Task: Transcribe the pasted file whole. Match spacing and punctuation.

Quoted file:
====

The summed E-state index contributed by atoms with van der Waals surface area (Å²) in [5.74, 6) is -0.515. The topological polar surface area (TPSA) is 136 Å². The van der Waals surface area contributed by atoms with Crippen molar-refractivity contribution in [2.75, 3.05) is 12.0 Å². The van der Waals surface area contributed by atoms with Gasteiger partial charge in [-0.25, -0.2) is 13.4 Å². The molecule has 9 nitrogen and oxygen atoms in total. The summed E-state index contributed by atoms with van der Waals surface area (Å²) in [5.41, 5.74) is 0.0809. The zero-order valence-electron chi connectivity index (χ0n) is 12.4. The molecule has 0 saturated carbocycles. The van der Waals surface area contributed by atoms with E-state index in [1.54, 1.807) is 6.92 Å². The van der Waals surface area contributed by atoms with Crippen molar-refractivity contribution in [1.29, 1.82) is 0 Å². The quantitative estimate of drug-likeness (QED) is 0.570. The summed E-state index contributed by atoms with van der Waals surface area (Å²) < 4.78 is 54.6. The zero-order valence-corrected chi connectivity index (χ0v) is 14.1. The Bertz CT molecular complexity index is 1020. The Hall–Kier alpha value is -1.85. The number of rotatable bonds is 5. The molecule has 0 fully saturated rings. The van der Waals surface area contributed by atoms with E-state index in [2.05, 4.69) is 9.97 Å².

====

The summed E-state index contributed by atoms with van der Waals surface area (Å²) in [5.74, 6) is -0.515. The topological polar surface area (TPSA) is 136 Å². The van der Waals surface area contributed by atoms with Crippen molar-refractivity contribution in [2.75, 3.05) is 12.0 Å². The van der Waals surface area contributed by atoms with Gasteiger partial charge in [-0.25, -0.2) is 13.4 Å². The molecule has 9 nitrogen and oxygen atoms in total. The summed E-state index contributed by atoms with van der Waals surface area (Å²) in [5.41, 5.74) is 0.0809. The zero-order valence-electron chi connectivity index (χ0n) is 12.4. The molecule has 0 saturated carbocycles. The van der Waals surface area contributed by atoms with E-state index in [1.54, 1.807) is 6.92 Å². The van der Waals surface area contributed by atoms with Crippen molar-refractivity contribution in [1.29, 1.82) is 0 Å². The quantitative estimate of drug-likeness (QED) is 0.570. The summed E-state index contributed by atoms with van der Waals surface area (Å²) < 4.78 is 54.6. The zero-order valence-corrected chi connectivity index (χ0v) is 14.1. The Bertz CT molecular complexity index is 1020. The Hall–Kier alpha value is -1.85. The number of rotatable bonds is 5. The molecule has 0 fully saturated rings. The van der Waals surface area contributed by atoms with E-state index in [2.05, 4.69) is 9.97 Å².